Now an international team of researchers led by scientists at the DOE Joint Genome Institute (JGI), the French applied research center IFP—particularly concerned with renewable resources and energies—and the Vienna Univ. of Technology (TU Vienna) provides the first genome-wide look at what these mutations are in order to understand just how cellulase production was first improved, and how it can be boosted even further.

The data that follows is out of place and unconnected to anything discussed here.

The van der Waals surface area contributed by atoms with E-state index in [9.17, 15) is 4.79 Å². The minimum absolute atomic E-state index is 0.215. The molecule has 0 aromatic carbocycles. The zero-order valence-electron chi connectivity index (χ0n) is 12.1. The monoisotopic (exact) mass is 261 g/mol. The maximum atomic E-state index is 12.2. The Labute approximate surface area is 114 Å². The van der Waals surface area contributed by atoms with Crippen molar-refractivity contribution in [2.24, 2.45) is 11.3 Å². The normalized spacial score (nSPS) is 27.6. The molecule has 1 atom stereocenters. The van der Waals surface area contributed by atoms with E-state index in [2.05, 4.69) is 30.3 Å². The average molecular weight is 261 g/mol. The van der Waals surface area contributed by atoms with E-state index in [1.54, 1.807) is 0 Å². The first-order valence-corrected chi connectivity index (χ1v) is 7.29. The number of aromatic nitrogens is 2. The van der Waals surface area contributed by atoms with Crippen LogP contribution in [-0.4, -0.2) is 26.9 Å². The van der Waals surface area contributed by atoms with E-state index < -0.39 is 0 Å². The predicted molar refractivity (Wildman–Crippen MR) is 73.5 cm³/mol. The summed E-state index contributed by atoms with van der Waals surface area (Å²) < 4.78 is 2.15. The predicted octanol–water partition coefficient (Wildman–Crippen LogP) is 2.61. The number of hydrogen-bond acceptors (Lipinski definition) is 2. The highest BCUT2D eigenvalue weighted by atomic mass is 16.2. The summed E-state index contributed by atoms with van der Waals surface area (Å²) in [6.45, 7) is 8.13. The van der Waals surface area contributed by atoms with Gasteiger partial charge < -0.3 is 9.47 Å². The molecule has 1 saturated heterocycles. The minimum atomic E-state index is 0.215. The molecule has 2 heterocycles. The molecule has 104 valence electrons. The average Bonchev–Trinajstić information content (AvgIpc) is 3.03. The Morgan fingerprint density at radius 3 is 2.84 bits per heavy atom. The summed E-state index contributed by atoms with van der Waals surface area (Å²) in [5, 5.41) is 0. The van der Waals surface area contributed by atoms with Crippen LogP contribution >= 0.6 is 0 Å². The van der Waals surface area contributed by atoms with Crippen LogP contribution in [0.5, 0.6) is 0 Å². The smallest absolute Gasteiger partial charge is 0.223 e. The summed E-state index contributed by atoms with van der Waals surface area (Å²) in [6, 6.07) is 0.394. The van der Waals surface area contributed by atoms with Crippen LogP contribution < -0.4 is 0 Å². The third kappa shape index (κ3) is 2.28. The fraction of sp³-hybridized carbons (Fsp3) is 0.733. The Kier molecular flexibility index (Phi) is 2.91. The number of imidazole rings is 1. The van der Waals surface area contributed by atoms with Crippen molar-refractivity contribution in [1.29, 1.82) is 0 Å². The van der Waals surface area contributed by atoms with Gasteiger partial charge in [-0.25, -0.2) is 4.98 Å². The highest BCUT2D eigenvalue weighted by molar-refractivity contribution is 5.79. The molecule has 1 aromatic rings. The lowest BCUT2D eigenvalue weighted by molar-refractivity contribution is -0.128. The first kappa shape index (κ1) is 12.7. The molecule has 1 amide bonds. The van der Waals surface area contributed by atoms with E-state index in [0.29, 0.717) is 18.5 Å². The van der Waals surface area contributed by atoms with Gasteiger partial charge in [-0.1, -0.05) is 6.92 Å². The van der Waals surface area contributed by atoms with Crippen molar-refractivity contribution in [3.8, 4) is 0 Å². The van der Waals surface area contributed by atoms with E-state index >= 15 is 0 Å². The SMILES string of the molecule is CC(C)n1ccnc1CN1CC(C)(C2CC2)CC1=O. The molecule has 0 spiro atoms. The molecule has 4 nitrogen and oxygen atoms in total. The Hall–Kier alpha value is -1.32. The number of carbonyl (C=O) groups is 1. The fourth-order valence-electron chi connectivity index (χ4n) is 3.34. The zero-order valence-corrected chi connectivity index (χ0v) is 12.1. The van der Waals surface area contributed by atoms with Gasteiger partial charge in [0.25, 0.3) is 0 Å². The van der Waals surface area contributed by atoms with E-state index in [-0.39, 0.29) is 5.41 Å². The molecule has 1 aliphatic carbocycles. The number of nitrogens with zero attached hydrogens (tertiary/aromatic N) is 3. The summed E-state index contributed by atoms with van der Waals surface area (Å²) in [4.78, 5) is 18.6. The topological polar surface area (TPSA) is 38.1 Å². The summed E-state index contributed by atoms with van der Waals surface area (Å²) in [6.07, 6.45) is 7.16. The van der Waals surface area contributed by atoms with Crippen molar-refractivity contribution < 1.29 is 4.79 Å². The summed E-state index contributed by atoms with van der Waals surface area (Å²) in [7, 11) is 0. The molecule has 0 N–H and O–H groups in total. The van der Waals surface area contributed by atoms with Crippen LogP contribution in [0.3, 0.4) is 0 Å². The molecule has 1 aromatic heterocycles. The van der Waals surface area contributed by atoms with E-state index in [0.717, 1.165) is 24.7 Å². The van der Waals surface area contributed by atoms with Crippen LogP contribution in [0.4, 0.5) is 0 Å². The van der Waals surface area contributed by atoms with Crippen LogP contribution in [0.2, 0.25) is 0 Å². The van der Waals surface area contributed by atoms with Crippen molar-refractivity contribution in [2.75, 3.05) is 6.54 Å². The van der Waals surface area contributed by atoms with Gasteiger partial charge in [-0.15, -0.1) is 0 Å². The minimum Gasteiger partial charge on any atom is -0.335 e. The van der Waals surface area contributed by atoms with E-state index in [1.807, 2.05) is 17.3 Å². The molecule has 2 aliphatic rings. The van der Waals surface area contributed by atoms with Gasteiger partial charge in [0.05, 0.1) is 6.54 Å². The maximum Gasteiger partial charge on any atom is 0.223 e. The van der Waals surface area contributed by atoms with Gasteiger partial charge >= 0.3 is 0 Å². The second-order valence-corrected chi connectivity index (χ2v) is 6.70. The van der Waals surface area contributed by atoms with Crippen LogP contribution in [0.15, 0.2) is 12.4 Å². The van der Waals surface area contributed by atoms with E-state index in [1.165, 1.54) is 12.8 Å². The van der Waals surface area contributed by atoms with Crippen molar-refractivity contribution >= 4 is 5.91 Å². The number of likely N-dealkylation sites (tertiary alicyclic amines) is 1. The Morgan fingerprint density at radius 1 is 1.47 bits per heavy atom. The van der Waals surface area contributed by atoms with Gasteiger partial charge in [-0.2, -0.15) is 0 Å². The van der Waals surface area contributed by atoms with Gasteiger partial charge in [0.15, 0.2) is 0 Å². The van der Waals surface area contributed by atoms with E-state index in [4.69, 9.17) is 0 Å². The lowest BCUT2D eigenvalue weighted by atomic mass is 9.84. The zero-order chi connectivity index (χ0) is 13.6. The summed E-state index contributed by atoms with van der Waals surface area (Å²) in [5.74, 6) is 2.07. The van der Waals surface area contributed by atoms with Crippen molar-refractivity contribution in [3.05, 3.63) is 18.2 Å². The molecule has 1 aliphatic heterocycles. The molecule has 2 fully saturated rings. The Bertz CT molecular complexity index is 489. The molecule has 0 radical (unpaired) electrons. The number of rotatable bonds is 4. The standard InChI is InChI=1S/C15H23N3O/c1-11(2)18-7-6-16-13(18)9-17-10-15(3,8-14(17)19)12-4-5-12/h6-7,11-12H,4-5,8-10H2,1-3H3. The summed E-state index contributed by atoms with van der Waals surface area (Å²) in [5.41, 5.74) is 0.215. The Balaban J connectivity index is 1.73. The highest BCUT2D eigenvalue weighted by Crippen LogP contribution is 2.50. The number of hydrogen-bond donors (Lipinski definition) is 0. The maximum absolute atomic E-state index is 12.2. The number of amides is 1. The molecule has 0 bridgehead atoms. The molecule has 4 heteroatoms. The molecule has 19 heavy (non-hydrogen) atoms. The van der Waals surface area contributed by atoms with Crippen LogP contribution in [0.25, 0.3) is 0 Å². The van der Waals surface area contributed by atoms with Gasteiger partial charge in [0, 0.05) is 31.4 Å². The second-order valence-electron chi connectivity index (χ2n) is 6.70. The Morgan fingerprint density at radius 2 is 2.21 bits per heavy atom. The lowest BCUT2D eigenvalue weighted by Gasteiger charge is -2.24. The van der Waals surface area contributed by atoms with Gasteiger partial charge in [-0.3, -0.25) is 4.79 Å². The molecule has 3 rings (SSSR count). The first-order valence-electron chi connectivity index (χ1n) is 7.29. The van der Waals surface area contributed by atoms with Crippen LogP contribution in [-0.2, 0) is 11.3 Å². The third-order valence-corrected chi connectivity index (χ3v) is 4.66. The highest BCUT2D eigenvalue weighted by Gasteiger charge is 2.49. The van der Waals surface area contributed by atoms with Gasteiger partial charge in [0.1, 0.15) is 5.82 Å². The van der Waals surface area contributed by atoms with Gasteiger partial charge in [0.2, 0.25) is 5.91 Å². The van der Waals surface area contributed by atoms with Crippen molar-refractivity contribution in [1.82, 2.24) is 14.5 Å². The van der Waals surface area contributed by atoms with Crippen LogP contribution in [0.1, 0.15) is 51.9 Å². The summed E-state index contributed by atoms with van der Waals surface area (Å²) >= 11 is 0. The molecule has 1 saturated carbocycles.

“We want to understand the path that we’ve taken to high enzyme production because it isn’t exactly known what was done to these strains,” said Scott Baker, a DOE JGI scientist at Pacific Northwest National Laboratory who, along with Christian Kubicek of TU Vienna and Antoine Margeot of IFP, is a senior author of the paper published online the week of August 31 in the journal Proceedings of the National Academy of Sciences Online Early Edition. “There were three mutations characterized previously that gave us some clues, but that just touched the tip of the iceberg. There’s over 200 mutations we found in the T. reesei genome across 60 genes. We now have a blueprint on which we can do future studies to see which genes are related to the enzymes. If you can produce more enzyme more efficiently, that makes your process—in this case the production of biofuel—more economical.”
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